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Lift laparoscopy in dogs and cats

With conventional laparoscopic surgery, positive-pressure pneumoperitoneum is induced to allow visualization of the abdominal contents. Recent findings, however, suggest that lift laparoscopy, which involves manually lifting the abdominal wall to allow visualization during the laparoscopic procedure, may be a viable alternative in instances when creation of positive-pressure pneumoperitoneum is not desirable. In a study involving 7 dogs and 5 cats undergoing abdominal laparoscopy, lift laparoscopy was successfully performed in 10 of the 12 patients, and no adverse effects were noted with the use of this technique. However, in 1 dog and 1 cat, conversion to open laparotomy was necessary because of poor visualization.

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Complications from residual adnexal structures following enucleation in three dogs

A 3-year-old neutered male Lhasa Apso was evaluated because of chronic swelling at an 8-month-old enucleation site, a 10-year-old spayed female Japanese Chin was evaluated because of chronic swelling at a 6-year-old enucleation site and chronic discharge from a 1-year-old enucleation site, and a 7-year-old spayed female Yorkshire Terrier was evaluated because of chronic discharge from a 3-month-old enucleation site. In all 3 dogs, surgical exploration revealed substantial retention of adnexal remnants within the original enucleation sites, highlighting the need for complete removal of the ocular adnexa to minimize the risk of long-term complications following enucleation.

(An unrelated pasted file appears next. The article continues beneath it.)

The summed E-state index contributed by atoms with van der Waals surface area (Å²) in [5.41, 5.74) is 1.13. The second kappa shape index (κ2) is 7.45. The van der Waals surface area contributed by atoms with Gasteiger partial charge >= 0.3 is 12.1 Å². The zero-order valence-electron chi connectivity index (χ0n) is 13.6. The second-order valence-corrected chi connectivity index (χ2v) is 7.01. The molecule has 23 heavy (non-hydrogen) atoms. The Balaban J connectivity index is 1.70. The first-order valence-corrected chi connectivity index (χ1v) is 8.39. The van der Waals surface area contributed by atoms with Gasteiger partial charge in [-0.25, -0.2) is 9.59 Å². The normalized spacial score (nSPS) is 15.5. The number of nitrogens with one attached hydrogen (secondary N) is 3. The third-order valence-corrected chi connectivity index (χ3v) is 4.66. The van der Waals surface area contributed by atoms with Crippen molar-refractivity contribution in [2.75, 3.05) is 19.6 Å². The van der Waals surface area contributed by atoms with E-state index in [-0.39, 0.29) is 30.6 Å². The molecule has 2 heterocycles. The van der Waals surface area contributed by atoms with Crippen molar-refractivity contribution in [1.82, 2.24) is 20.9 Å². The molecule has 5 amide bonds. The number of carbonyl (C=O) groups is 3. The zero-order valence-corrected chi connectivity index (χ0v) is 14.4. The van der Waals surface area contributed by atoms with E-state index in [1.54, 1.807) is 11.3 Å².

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Severe enteric disease associated with Eimeria furonis infection in ferrets

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Three unrelated, densely populated, dynamic ferret populations were examined because of severe outbreaks of enteric coccidiosis. During each outbreak, the morbidity rate was high, there were an appreciable number of deaths, and ferrets of all ages were affected. Affected individuals had acute diarrhea; other clinical signs included dehydration, weakness, lethargy, and weight loss. Fecal examination revealed sporadic and inconsistent shedding of coccidial oocysts. Necropsy revealed moderate to marked atrophic enteritis associated with numerous coccidial life stages. Sporulated oocysts isolated from feces were consistent with Eimeria furonis. Supportive care and treatment with sulfadimethoxine was palliative, but failed to completely eradicate the infection.